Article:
Most of the Loma survive the perilous journey with some dying after spawning. However, more are killed by irresponsible humans than ever. Overfishing may one day cause the demise of this migratory fish whose only mission is to ensure the continuation and survivability of its kind.
The Loma annual migration takes place during the rainy season (September to December). The best place to see the fish is at Dataran Sg Rui located within Kampung Sg Rui, 13km from the town of Gerik. For details on the Loma call the Gerik District Council at 605-7911 686/7912 305.
Hornbill is a name for members of the Bucerotidae family, birds of tropical and subtropical forests. Their name is derived from their enormous down-curved bills surmounted by grotesque horny casques. Measuring 2 to 5 ft in length, they are the largest of a species of birds that also include the kingfishers.
Omnivorous, hornbills eat fruits, berries, insects, and small animals. They have loud, far-carrying voices and a variety of calls, including brays, toots, bellows, and cackles. They are noted for their unusual nesting habits; presumably as a defense against monkeys and snakes. The female is sealed into the nesting cavity by the male, who feeds her through a bill-size aperture for a period of 6 weeks to 3 months while she incubates the eggs. This practice, and the fact that hornbills mate for life, has made them the subject of superstition among native tribes, who use them (or representations of them) in religious rituals as symbols of purity and fidelity.
The hornbill, Buceros bicornis, ranges from India to Indochina, Peninsular Malaysia, Sumatra and Borneo. Incidentally, this bird is being anointed as the state emblem of Sarawak and is known by its name, Burong Kenyalang.
Did you know that the Belum-Temenggor forest is the only location in the world where you can spot all 10 species of hornbill that inhabit Malaysia? They consisted of the white-crowned hornbill, bushy-crested hornbill, wrinkled hornbill, wreathed hornbill, plain-pouched hornbill, black hornbill, Oriental pied hornbill, rhinoceros hornbill, great hornbill and helmeted hornbill.
Gamat – Sea Cucumber
Gamat or sea cucumbers are echinoderms from the class Holothuroidea. They are marine animals with a leathery skin and an elongated body containing a single, branched gonad. Sea cucumbers are found on the seafloor worldwide. The number of holothurians species worldwide is about 1250 with the greatest number being in the Asia Pacific region.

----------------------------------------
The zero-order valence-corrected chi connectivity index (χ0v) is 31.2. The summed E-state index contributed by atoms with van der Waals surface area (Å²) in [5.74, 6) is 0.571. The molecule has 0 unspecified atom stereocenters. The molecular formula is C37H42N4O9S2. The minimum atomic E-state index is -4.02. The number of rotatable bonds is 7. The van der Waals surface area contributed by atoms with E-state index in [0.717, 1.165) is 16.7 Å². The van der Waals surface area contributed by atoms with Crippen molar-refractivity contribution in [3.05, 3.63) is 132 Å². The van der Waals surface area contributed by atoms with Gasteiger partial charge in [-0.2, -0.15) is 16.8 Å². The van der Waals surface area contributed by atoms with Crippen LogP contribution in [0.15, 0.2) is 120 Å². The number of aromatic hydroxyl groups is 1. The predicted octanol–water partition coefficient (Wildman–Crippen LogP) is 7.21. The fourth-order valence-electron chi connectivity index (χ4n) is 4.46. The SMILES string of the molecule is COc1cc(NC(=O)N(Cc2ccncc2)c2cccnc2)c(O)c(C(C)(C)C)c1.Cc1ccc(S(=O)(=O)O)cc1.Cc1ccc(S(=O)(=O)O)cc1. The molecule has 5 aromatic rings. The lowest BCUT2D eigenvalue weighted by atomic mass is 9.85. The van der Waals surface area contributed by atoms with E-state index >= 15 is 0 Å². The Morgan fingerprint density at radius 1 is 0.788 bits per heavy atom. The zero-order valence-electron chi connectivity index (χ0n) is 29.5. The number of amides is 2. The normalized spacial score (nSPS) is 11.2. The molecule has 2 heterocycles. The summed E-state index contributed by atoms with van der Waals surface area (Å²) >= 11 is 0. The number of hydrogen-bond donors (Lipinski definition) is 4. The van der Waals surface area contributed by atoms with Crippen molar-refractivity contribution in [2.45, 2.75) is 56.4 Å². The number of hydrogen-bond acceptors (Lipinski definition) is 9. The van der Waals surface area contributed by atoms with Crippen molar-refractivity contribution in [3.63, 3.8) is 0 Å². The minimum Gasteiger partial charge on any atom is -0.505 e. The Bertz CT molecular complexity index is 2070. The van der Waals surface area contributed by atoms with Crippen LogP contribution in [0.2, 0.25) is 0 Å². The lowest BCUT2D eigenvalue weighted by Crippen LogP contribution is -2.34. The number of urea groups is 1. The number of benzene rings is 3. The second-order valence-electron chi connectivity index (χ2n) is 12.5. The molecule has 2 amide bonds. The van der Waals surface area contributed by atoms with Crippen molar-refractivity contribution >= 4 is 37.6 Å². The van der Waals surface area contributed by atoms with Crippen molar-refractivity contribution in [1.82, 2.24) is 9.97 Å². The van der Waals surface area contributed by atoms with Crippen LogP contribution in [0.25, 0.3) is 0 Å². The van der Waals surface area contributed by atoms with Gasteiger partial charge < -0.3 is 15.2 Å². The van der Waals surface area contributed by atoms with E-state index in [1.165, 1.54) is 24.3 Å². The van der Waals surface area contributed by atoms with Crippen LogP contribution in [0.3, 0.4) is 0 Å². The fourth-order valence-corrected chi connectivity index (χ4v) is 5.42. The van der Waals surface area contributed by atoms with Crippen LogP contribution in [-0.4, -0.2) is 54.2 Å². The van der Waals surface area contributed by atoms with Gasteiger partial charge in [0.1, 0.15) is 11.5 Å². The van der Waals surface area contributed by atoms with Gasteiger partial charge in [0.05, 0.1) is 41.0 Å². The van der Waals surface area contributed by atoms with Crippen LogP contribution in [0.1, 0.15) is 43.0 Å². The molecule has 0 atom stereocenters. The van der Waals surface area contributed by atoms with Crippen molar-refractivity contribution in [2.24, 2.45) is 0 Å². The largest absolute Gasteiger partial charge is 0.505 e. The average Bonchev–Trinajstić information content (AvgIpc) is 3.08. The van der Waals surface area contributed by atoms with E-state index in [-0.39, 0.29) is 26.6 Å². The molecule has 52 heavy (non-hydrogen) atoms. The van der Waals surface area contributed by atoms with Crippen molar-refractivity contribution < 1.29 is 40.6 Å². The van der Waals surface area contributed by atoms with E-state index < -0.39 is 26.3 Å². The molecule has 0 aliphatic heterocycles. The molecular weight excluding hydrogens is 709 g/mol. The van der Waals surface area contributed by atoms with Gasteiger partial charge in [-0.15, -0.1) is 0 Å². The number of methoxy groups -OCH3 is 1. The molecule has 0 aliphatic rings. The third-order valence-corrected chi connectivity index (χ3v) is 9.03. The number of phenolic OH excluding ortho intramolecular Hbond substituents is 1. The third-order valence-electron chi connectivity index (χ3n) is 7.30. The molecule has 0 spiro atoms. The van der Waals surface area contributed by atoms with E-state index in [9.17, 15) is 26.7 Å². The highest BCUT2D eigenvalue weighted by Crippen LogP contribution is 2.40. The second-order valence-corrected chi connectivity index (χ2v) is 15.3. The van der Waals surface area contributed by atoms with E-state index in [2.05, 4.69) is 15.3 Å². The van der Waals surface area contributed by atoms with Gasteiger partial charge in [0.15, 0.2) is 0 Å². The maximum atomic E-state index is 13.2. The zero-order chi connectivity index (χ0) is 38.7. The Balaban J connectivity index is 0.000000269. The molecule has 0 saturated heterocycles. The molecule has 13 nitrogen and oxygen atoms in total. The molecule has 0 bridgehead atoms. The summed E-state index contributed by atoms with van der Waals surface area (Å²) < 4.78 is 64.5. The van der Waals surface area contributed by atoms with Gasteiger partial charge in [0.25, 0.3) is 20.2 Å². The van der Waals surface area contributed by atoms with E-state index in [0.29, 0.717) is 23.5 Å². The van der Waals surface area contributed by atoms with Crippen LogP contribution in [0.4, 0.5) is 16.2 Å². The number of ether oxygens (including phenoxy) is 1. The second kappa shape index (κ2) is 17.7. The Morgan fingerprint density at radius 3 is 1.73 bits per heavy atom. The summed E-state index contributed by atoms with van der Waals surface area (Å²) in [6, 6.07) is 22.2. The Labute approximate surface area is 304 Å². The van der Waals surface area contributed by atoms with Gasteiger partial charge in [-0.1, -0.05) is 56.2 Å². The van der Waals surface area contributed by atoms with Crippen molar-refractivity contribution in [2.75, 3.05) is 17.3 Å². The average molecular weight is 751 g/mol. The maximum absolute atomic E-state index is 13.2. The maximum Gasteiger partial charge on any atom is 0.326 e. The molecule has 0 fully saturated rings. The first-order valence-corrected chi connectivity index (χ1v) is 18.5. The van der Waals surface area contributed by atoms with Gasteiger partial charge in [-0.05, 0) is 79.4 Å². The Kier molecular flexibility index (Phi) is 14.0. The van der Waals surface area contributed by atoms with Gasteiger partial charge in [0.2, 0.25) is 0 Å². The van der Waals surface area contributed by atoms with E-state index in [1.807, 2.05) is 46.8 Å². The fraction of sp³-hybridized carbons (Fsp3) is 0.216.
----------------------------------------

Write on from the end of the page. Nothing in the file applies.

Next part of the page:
Some varieties of sea cucumber are said to have excellent healing properties. There are pharmaceutical companies based on gamat. Extracts are prepared and made into oil, cream, or cosmetics. Some products are intended to be taken internally. A study suggested that the sea cucumber contains all the fatty acids necessary to play a potentially active role in tissue repair.
Another study found that a lectin from the gamat impaired the development of the malaria parasite transmitted by transgenic mosquitoes.
Did you know that most of Perak’s gamat products are made from gamat sourced from the waters off the island?
The sap from the Ipoh tree (Antiaris Toxicarial) is being used by the Orang Asli to poison their blowpipe darts.
In the old days the Ipoh tree could be found everywhere but due to its poisonous nature, many of these trees were cut down, as the city expands outwards.
In China, this plant is known as “Arrow Poison Wood” in the colloquial language. It is regularly used to poison arrow tips for use during warfare.
Presently, five Ipoh trees are found within city limits. One is in front of the Ipoh Railway station, the other is at Taman D.R. Seenivasagam and three are found, of all places, on the fairway of the Royal Perak Golf Club.
A signboard, describing the tree, is placed near the trees for curious onlookers.
Rebana Perak is a kind of drum whose frame is made of wood, especially from the nangka (jackfruit) tree and other riverine species found along the Perak River. The drum’s cover is made from cow or buffalo hide. These two animal skins provide a distinct sound which is far superior to goat skin.
Rebana Perak is normally played in groups of 8 to 10. This is, however, not the mandatory number. The group is being divided into three sub-groups with the sole purpose of drumming a melody peculiar to the occasion.